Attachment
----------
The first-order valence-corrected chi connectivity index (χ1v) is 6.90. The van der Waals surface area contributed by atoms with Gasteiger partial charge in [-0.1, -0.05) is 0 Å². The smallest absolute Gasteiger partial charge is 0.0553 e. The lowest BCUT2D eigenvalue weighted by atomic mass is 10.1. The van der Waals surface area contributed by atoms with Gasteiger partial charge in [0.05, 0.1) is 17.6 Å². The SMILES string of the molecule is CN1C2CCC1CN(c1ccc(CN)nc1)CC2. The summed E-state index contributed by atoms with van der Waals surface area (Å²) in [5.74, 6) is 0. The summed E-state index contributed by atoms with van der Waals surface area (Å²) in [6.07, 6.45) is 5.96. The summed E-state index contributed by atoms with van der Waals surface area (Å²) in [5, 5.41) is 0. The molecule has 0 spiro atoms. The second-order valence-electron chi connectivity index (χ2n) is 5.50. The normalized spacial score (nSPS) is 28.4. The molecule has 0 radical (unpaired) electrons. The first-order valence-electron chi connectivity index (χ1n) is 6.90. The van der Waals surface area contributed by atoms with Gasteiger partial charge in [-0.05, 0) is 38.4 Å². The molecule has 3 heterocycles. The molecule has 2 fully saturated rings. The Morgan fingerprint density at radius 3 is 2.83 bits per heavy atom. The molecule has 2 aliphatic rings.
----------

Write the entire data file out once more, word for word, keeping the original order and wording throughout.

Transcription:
The first-order valence-corrected chi connectivity index (χ1v) is 6.90. The van der Waals surface area contributed by atoms with Gasteiger partial charge in [-0.1, -0.05) is 0 Å². The smallest absolute Gasteiger partial charge is 0.0553 e. The lowest BCUT2D eigenvalue weighted by atomic mass is 10.1. The van der Waals surface area contributed by atoms with Gasteiger partial charge in [0.05, 0.1) is 17.6 Å². The SMILES string of the molecule is CN1C2CCC1CN(c1ccc(CN)nc1)CC2. The summed E-state index contributed by atoms with van der Waals surface area (Å²) in [5.74, 6) is 0. The summed E-state index contributed by atoms with van der Waals surface area (Å²) in [6.07, 6.45) is 5.96. The summed E-state index contributed by atoms with van der Waals surface area (Å²) in [5, 5.41) is 0. The molecule has 0 spiro atoms. The second-order valence-electron chi connectivity index (χ2n) is 5.50. The normalized spacial score (nSPS) is 28.4. The molecule has 0 radical (unpaired) electrons. The first-order valence-electron chi connectivity index (χ1n) is 6.90. The van der Waals surface area contributed by atoms with Gasteiger partial charge in [-0.05, 0) is 38.4 Å². The molecule has 3 heterocycles. The molecule has 2 fully saturated rings. The Morgan fingerprint density at radius 3 is 2.83 bits per heavy atom. The molecule has 2 aliphatic rings.